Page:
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Op-ed: Class of 2021 has responsibility to fight climate change, pursue racial equity

By Tyler Bond

June 30, 2021 12:36 p.m.

I am a proud member of UCLA’s graduating Class of 2021. As newly minted graduates, we have the knowledge and responsibility to address major problems in our society and to prevent them from cascading to future generations. Every day I feel that we are running out of time to deal with the challenges humanity faces, and I cannot let this important moment pass without saying something.

Climate change is ravaging our state and nation. Southern California has already warmed 3 degrees Fahrenheit over the last century, and by 2050 the number of 95-degree days in Los Angeles may double or triple. California’s wildfires get worse every year, ruining lives and poisoning lungs with smoke. My aunt’s home burned down three years ago, and I know other UCLA students who have experienced similar tragedies.

These fires are not an aberration: California is currently experiencing a “megadrought” which is maybe the second-worst in 1,200 years, and this winter was the third-driest ever seen in the state. California’s water supply is at risk. Forests are slowly being killed off by bark beetles, which have been propelled by the warming climate.

In other parts of the country, tropical storms are becoming stronger and more devastating. In addition, sea level rise will soon flood our coastal areas and damage our infrastructure. Meanwhile, humans continue to add 40 billion metric tons of carbon dioxide to the atmosphere each year. Reducing emissions now is especially important, as we are nearing climate tipping points beyond which there is no turning back. We must all act now to reduce our carbon emissions or risk unprecedented damage and disruption from climate change.

To my fellow graduates, here are some climate-saving suggestions: Buy a hybrid or electric car instead of a gas guzzler. Use public transit or ride a bike when possible, and persuade others to do the same. Eat less meat. Convince your family members to install solar panels on their homes. Lastly, vote for climate-friendly representatives at the local, state and federal levels.

As graduates, this is not the only challenge we face: our nation of immigrants is increasingly divided on racial and economic lines. Ask yourself how many Black, Latinx or low-income friends you have. Zero? One? Too many to count? If your answer is “few,” I urge you to make some new friends. As a privileged white Bruin, I have learned so much from friends with different backgrounds than myself. Connections like these matter all the more in our racially and economically polarized society.

Median white wealth is nearly $141,000, while Hispanic wealth is $6,300 and Black wealth is $3,400 (including assets that depreciate in value). To my fellow white graduates, imagine for a second: if your family owned $3,400 in wealth, how could you afford emergency medical care? How could you cover rent after losing your job? Now, how about buying a home? The median U.S. home price is around $348,000. With $3,400 saved, the bank would not give you a mortgage.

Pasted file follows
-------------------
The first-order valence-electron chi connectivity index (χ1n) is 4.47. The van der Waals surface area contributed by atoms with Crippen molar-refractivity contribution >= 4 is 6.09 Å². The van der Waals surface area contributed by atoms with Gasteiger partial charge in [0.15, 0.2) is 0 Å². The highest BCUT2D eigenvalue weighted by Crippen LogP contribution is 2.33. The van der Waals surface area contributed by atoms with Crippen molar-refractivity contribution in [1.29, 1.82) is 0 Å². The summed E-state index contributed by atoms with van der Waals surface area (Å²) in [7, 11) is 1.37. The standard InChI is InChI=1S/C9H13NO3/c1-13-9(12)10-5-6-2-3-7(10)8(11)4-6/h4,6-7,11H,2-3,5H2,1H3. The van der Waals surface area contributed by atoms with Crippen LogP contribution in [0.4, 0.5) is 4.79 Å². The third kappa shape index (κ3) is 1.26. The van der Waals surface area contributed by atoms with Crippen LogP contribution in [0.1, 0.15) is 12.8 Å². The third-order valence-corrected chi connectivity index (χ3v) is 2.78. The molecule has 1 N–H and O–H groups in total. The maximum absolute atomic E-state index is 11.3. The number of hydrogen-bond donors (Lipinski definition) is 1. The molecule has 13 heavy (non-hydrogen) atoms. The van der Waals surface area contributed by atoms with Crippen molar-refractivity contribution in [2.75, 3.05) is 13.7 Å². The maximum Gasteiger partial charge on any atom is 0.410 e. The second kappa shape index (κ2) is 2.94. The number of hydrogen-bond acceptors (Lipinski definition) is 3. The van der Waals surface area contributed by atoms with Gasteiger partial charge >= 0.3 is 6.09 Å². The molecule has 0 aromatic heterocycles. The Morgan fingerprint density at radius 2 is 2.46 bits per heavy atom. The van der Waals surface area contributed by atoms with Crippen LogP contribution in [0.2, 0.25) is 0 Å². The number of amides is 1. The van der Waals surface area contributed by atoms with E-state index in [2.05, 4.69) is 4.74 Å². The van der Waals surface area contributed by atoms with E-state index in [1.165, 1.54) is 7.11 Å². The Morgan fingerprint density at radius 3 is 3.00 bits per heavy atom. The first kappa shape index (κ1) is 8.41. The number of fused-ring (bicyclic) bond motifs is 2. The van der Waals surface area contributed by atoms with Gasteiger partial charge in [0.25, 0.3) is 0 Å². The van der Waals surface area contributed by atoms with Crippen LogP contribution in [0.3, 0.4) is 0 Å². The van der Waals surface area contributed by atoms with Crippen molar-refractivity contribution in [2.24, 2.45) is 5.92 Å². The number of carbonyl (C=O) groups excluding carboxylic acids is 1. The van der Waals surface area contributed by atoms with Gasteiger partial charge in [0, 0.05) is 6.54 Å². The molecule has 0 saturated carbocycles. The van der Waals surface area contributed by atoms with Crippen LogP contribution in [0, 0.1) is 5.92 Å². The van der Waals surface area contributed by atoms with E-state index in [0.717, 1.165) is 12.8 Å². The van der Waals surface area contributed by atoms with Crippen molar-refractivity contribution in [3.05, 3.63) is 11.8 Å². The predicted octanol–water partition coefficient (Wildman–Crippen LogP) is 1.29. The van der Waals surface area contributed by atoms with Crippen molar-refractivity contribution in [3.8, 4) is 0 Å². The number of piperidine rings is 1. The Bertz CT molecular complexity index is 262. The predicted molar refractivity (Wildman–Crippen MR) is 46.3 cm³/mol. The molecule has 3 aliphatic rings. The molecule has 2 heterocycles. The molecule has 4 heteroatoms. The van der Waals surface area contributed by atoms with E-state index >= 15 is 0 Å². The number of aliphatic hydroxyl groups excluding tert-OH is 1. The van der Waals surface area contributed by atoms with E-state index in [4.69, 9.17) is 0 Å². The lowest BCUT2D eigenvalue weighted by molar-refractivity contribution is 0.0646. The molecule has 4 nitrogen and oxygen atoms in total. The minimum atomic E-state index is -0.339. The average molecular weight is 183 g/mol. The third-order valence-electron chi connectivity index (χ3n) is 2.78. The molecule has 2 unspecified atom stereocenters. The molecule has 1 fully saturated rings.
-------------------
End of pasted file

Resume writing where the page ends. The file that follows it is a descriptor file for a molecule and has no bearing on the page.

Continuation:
Black Americans continue to miss out on homeownership, the best opportunity for a family to build wealth. The Black-white homeownership gap is larger than it was in the 1960s. Black-white wealth and income gaps show a similar trend.

Contrary to popular thinking, Black Americans are just as bad off in economic terms as they were in the Civil Rights era. This dire situation requires a historic investment in Black America to reduce the racial wealth gap. Possible solutions include direct payments, baby bonds, providing down payment assistance to homebuyers in historically redlined neighborhoods and canceling student loan debt. Graduates should spread the word about these much-needed policies and vote for representatives who will enact them.

Furthermore, Black, Latinx and low-income neighborhoods have under-resourced schools, fewer job opportunities, more traffic and pollution, less access to healthy foods and greater exposure to violent crime and police violence. Specifically, segregated neighborhoods composed predominantly of Black Americans show higher rates of obesity, cardiovascular disease, mortality and higher blood pressure. These problems are seen at significantly lower rates in predominantly white, middle- and high-income suburbs.

There is a name for this: de facto racial segregation. Yes, segregation – what our high school textbooks taught us that civil rights leaders like Martin Luther King, Jr. supposedly ended. Our textbooks were wrong. Racial segregation is too difficult for just one person or one movement to undo, especially regarding a practiced system in the U.S. that has oppressed minorities for centuries.

We must fight for inclusionary zoning and affordable housing in suburban communities so historically marginalized Americans can live wherever they choose, instead of being segregated into areas of concentrated poverty. Everybody should have access to communities with high-performing schools, good job opportunities, and clean air and water. There should be no enclaves for the white and wealthy.

These challenges are not easy to solve, but the potential benefits are enormous. By halting climate change, we can mitigate its damages and help our state and nation prosper through this century. By pursuing racial equity and integration, we can make our nation healthier and better educated, our economy stronger and more competitive and our communities more cohesive and equitable. It is our choice to either address these problems now or to let them deteriorate for future generations.

Now, let’s change the world grads.

Bond is a class of 2021 alumnus and a former economics student.

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